GLANTZ: Two hundred people lived on Abida's street in a crowded Muslim district of Ahmedebad. Only 50 survived the riots. Across Gujarat, over 2,000 people were killed and more than 200,000 lost their homes when armed Hindu mobs targeted, looted, and burned nearly every Muslim owned home, business, and place of worship. All with the help of the police and the state government.

[The sound of a truck traveling down a road.]

GLANTZ: This is Godhram, 100 kilometers away from Ahmedabad. This is the city where 58 people were burned alive in a train carrying Hindu fundamentalists returning home from an event in Ayodya. After the train, rioting mobs spread across the countryside. Within a few days, over 4,000 people had flocked to Godhra, many burnt out of their homes and all terrified to return. Rajendrasinh Rana is Gujarat State President of the ruling BJP.

RAJENDRASINH RANA: Not only Muslims who have killed in this Ghodra and after Ghodra incidents, but Hindus are also killed. And the picture was given to the world that whole of Gujarat, the whole of Gujarat is burning. That is not true.

[The sound of children talking and playing at a school in Ahmedabad.]

GLANTZ: In Ahmedabad, two young Hindi filmmakers opened a school to teach women sewing skills so they can start to rebuild their lives after their husbands were killed. In a one-room schoolhouse in a small Muslim community off a busy road, they're also teaching children to make greeting cards. It's a small way to bring in income for the desperately impoverished families there.

[A young boy speaks.]

GLANTZ: Sapier is 12. He lives in the community. The mobs burned his home.

SAPIER: [Glantz translates and summarizes as Sapier speaks in the background] This whole place was burned down, he says, and the police were part of it. I mean, he says, they were helping the people burn the place. We managed to run away, but they were following us with bamboos and other sticks. The police was firing at us, he says. The Muslims were forced to run away but not the Hindus. They burnt all the houses here, he says.

[The sound of Vinay and Chury, Gujarati music.]

GLANTZ: Leah Mathew is one of the filmmakers from Bombay who moved to the burnt out Ahmedabad neighborhood for three months and opened the school.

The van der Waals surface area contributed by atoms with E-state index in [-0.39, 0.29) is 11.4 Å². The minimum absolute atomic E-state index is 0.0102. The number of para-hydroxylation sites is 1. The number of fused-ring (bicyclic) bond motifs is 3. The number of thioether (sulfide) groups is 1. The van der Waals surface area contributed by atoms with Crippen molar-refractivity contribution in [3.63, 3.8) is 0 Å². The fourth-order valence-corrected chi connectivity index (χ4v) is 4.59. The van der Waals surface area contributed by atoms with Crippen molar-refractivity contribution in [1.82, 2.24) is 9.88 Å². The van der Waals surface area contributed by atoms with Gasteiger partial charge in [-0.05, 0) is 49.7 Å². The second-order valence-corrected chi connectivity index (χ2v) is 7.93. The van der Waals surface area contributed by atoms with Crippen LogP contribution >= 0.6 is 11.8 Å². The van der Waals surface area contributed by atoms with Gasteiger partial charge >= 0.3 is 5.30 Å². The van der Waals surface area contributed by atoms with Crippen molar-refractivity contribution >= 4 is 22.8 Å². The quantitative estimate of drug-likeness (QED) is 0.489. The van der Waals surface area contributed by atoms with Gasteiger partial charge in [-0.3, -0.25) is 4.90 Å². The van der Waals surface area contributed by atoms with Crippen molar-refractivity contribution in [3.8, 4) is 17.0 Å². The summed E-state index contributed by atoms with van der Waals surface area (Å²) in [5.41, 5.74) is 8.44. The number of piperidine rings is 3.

LEAH MATHEW: We needed something positive here, because even now, the children, they don't show it so obviously, but inside they still think of Hindus as enemies and they still want to become terrorists. There's a lot of that kind of talk. So we were thinking of doing something positive so that their mind comes away from all that, into, you know, growing and becoming human beings and thinking of their own lives, even it's just of growing up and earning money, but that is anyway better than becoming a terrorist and thinking of that kind of thing.

[The sound of Vinay and Chury, Gujarati music.]

GLANTZ: For Common Ground, I'm Aaron Glantz with Miranda Kennedy in Ahmedabad, Gujarat, India.

MCHUGH: If you have questions or comments about today's program, visit our Web site at commongroundradio.org or e-mail us at commonground@commongroundradio.org.

ANNOUNCER: Common Ground is a Stanley Foundation production. On the Web at stanleyfoundation.org.

PORTER: This is Common Ground, radio's weekly program on world affairs.

KRISTIN MCHUGH: I'm Kristin McHugh.

KEITH PORTER: And I'm Keith Porter. Coming up this half hour on Common Ground, living up to Angola's peace treaty.

BISHOP JOSE NAMBI: [via a translator] If these demobilized soldiers are not treated properly, we think there will be security problems. Recently someone set off landmines on the road just outside of Kuito. We don't know who is responsible.

PORTER: Plus, broadcasting to Zimbabwe.

VOICE OF AMERICA ANNOUNCER ROY CHOTO: Good evening. Zimbabwe is 17 hours 30 UTC, 7:30 pm in Zimbabwe. And you're listening to Studio Seven, news for Zimbabwe, coming to you from the Voice of America in Washington.

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Angola Peace

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Angola From World Press Review